The Centers for Disease Control and Prevention reports influenza is declining on the east coast, but increasing in the west.
The Kern Health Department is reminding anyone who hasn't received their flu shot, to get vaccinated.
Usually, flu season begins in October and peaks in January or February. Health officials say the virus is a big threat to Kern County.
"We've already seen in our community, even with the low levels of activity, even one infection was very severe and led to death," said Dr. Claudia Jonah.
The Centers for Disease Control estimates an average of 36,000 people die annually from the flu.
Health officials are warning everyone to get vaccinated, especially with this year's vaccine. As of January 25th, more than 134 million doses had been distributed.
"Last year's vaccine is not the best fit for infection you may have during this season. So, we want to have people take advantage of people getting that protection," said Dr. Jonah.
She says prevention also includes the three C's: Cover your cough, clean your hands, and confine yourself at home when you're sick.
Some flu symptoms include headache, body ache and fever.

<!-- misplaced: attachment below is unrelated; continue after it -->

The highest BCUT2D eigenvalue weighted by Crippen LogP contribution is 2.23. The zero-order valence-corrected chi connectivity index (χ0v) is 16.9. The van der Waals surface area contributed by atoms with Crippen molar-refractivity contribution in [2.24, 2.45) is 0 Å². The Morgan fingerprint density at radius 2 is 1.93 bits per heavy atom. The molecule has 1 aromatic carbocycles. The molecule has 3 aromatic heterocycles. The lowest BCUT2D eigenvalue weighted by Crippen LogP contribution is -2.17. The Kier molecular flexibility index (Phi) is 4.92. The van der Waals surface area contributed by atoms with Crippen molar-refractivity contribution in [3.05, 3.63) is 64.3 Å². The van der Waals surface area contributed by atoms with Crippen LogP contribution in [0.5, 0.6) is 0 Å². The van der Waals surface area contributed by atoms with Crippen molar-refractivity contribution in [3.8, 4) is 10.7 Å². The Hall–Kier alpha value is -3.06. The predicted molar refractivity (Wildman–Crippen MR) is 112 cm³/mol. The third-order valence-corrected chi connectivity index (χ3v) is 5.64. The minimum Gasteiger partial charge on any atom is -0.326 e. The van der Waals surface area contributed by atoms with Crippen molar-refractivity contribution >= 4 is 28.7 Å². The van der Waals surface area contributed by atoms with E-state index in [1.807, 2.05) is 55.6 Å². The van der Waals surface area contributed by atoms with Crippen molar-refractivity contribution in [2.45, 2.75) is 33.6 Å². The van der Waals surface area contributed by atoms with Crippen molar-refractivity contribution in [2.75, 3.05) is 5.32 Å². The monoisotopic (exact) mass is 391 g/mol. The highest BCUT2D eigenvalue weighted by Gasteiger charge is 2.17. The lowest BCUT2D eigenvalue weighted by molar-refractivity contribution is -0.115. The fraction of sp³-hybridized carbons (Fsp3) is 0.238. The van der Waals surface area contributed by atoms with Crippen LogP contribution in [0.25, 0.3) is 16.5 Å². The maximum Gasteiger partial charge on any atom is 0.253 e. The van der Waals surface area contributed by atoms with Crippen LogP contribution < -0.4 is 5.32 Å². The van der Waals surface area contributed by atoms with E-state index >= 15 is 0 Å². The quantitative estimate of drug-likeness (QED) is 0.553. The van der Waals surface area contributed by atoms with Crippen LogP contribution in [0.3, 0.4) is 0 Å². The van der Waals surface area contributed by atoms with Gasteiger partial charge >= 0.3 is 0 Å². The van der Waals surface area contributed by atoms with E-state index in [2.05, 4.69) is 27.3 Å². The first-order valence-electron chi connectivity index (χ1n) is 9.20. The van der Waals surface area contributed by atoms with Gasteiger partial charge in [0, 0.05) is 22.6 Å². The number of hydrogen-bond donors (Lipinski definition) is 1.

Last month, a nine-year-old Bakersfield girl died from the flu. Since then, the health department has been working closely with the state and local hospitals on surveillance programs for our community.
"One of the methods we use is, we have school absentee and surveillance. And, specifically our surveillance program right now is we track the absenteeism due to influenza-like illness," said Epidemiologist Kimberly Hernandez.
"If we do see increases in emergency department visits for influenza-like illness or if we do see things like increase absenteeism in schools, these can be early indicators to us that there's increased activity, and then we can do the prevention early on rather than later," said Dr. Jonah.
If you haven't received your flu shot, there will be a clinic Sunday in Lamont from 2-4 p.m.
The cost is $9. Kern Regional Transit will provide free transportation.